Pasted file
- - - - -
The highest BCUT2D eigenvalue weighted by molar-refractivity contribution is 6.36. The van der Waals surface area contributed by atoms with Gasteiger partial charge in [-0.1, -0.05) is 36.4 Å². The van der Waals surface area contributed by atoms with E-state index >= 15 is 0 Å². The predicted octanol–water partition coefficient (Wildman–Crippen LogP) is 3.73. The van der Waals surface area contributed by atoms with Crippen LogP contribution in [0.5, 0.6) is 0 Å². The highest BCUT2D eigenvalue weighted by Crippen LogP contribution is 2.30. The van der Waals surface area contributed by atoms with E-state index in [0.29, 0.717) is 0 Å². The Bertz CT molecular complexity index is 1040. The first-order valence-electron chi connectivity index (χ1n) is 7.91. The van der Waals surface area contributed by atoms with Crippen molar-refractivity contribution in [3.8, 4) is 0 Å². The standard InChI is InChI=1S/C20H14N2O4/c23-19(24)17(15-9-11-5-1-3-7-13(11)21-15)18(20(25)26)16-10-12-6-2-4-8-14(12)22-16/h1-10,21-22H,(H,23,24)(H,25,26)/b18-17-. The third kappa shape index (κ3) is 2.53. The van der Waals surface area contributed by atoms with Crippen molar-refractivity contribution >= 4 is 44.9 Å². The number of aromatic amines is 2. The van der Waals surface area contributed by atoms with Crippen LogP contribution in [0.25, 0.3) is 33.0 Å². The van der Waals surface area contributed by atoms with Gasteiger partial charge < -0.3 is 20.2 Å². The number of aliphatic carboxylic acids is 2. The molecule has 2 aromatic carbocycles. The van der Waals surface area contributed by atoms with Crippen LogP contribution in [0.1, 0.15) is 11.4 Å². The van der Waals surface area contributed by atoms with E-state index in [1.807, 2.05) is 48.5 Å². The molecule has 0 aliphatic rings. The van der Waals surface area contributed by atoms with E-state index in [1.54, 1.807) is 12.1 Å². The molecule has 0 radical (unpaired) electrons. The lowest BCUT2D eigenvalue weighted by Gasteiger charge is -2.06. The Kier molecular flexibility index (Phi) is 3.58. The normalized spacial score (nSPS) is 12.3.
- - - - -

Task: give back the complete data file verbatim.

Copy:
The highest BCUT2D eigenvalue weighted by molar-refractivity contribution is 6.36. The van der Waals surface area contributed by atoms with Gasteiger partial charge in [-0.1, -0.05) is 36.4 Å². The van der Waals surface area contributed by atoms with E-state index >= 15 is 0 Å². The predicted octanol–water partition coefficient (Wildman–Crippen LogP) is 3.73. The van der Waals surface area contributed by atoms with Crippen LogP contribution in [0.5, 0.6) is 0 Å². The highest BCUT2D eigenvalue weighted by Crippen LogP contribution is 2.30. The van der Waals surface area contributed by atoms with E-state index in [0.29, 0.717) is 0 Å². The Bertz CT molecular complexity index is 1040. The first-order valence-electron chi connectivity index (χ1n) is 7.91. The van der Waals surface area contributed by atoms with Crippen molar-refractivity contribution in [3.8, 4) is 0 Å². The standard InChI is InChI=1S/C20H14N2O4/c23-19(24)17(15-9-11-5-1-3-7-13(11)21-15)18(20(25)26)16-10-12-6-2-4-8-14(12)22-16/h1-10,21-22H,(H,23,24)(H,25,26)/b18-17-. The third kappa shape index (κ3) is 2.53. The van der Waals surface area contributed by atoms with Crippen molar-refractivity contribution >= 4 is 44.9 Å². The number of aromatic amines is 2. The van der Waals surface area contributed by atoms with Crippen LogP contribution in [0.25, 0.3) is 33.0 Å². The van der Waals surface area contributed by atoms with Gasteiger partial charge < -0.3 is 20.2 Å². The number of aliphatic carboxylic acids is 2. The molecule has 2 aromatic carbocycles. The van der Waals surface area contributed by atoms with Crippen LogP contribution in [0.1, 0.15) is 11.4 Å². The van der Waals surface area contributed by atoms with E-state index in [1.807, 2.05) is 48.5 Å². The molecule has 0 aliphatic rings. The van der Waals surface area contributed by atoms with E-state index in [1.54, 1.807) is 12.1 Å². The molecule has 0 radical (unpaired) electrons. The lowest BCUT2D eigenvalue weighted by Gasteiger charge is -2.06. The Kier molecular flexibility index (Phi) is 3.58. The normalized spacial score (nSPS) is 12.3.